Bashkir Rifle Division at 28 December 1918 (from White Guard Almanac
37th Bashkir Rifle
Regiment – 1 battalion, 600 bayonets, 12 MGs
38th Bashkir Rifle Regiment – 1 battalion, 530 bayonets, 8 MGs
39th Bashkir Rifle Regiment – 2 battalions, 210 bayonets, 12 MGs
40th Bashkir Rifle Regiment – 1 battalion, 758 bayonets, 180 sabres, 11
4th Bashkir battery – 2 guns (3")
The uniform of the Bashkir Division is given at kolchakiya.narod.ru
The style is clearly that of the KOMUCH
People's Army and Czechs formed around the same time and place. A cloth
strip sufficed for cockade and arm badge gave the unit and rank.
Shoulderboards were plain with just a number. It seems some effort was
given to dressing as well as possible, although not easy at that time,
but a KOMUCH
specifying the details assumes traditional furry hats will be worn
in winter until replacements can be found.
It seems that the cavalry portion (which may have been a separate
regiment, despite the order of battle above) was armed with sabres
only, unlike the usual Cossack front rank lancers.
loss of the Bashkir Division was a huge blow for the Orenburg Cossacks,
but the unit had clearly been unreliable for several months, so the
military damage was minimised.
It seems the Orenburg Host reformed the
Bashkirs after their defection, using new recruits but with a
core of those members
who had remained. However it does does not appear again on any orders
battle and information is sparse. Volkov mentions briefly a Bashkir
Cavalry Brigade in May 1919, fighting
with the Orenburg Host. One source mentions two Bashkir divizions
Ataman Dutov to Semirechensk with the Orenburg Host, but this is
contradicted by others.
The magazine Vatandash
mentions the 2nd Bashkir Regiment fighting at Yekaterinburg, and being
presented a flag with a crescent and star in the middle and a 2 in each
Large numbers of Bashkirs were recruited into other White formations in
both infantry and cavalry. Indeed, many were largely Bashkir and/or
Tartar in composition. They tended to hold together well in the retreat
1919, so the Far Eastern Army had large numbers, albeit not in separate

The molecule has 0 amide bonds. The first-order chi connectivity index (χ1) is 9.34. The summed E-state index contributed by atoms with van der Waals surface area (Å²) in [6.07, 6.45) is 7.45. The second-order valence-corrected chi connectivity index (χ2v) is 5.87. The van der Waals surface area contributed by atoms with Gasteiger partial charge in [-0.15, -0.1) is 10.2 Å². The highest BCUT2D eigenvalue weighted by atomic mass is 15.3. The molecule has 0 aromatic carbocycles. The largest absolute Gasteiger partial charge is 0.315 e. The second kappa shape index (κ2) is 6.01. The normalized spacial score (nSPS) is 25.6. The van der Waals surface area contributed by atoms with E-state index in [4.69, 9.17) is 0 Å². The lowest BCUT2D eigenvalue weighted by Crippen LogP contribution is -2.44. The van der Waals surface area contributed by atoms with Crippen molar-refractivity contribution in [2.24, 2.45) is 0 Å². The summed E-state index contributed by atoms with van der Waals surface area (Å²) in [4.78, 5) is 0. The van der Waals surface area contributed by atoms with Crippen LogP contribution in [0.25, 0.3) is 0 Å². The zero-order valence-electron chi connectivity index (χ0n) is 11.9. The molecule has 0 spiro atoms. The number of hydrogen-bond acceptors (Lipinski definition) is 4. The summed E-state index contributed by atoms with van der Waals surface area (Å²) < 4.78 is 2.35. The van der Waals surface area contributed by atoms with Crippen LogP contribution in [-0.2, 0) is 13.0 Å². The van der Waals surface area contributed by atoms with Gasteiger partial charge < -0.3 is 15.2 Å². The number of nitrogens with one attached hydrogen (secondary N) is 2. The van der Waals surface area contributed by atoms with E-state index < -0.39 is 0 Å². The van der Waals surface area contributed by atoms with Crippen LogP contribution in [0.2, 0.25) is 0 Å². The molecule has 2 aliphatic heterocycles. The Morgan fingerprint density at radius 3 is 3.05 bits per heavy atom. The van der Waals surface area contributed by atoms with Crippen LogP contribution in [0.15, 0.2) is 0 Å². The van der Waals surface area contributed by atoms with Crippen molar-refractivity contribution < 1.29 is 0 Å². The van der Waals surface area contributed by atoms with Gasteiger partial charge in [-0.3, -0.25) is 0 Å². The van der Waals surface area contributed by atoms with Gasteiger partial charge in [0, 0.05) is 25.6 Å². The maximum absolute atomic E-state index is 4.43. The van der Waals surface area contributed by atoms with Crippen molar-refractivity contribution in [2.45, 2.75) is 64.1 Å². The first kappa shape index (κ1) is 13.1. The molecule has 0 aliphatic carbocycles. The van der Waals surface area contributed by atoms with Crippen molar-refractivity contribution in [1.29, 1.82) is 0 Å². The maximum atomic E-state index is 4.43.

Ungern-Sternberg fielded a "Bashkir" unit for a while in his AKD.
These were likely men recruited from the Bashkirs, and other Turkic
peoples, who had fled ahead of the Red Army.
With the arrival of the defecting Bashkir Division in February 1919, an
order was issued
regarding their new formation in the Red Army. There was to be a 3
brigade, a 4 regiment cavalry division and 2 artillery divizions
(one light (12 guns) and the other of a horse (4 guns) and howitzer
battery (2 guns). A reserve rifle and cavalry regiment were also
Initially they fought on the Kolchak Front. In
June the 1st and 2nd Bashkir Rifle Regiments and 1st and 2nd Bashkir
Cavalry Regiments were sent to the 14th Army on the South
Large losses led to their reorganisation back into one regiment and
transfer back to the east.
In September 1919 all Bashkir units
were transferred to the Petrograd Front's 7th Army as a rifle brigade
and cavalry division to face Iudenich. At the end of October
were 128 commanders, 4,761 rifles and sabres, 12 machine-guns
4 guns plus 892 non-combatants. They again suffered major losses and in
May 1920 the cavalry division was combined into a brigade and sent to
face the Poles. The Bashkir Rifle Brigade remained in the
Petrograd area until disbanded in February 1921.
badge was a red star inside crescent on a green diamond, which
was the use of fairly standard Bashkir iconography. This was worn as a
sleeve emblem, with or without a border.
Otherwise uniforms were regulation Red Army. Both the Osprey and
Deryabin books on the Red Army depict a Bashkir.
We know the 2nd Bashkir Regiment flew a red flag with the crescent and
star in gold surrounded by "Пролетарии всех стран, соединяйтесь!";
"2-ой полк отдельной Башкирской Стрелковой Бригады"; "Башкирская
Советская Социалистическая Республика"; and "Российская Федерация".
("Workers of all countries, unite!", "2nd Regiment Separate Bashkir
Rifle Brigade", "Bashkir Soviet Socialist Republic," "Russian
First Experiment in Soviet National Policy: The Bashkir Republic,
1917-1920", Richard E. Pipes, Russian
, Vol. 9, No. 4. (Oct., 1950), pp. 303-319.
"The historical-military reconstruction of uniforms and symbols of the
Bashkir Forces 1917-1919",
, August 2007, available at vatandash.ru
Deryabin "Red Army"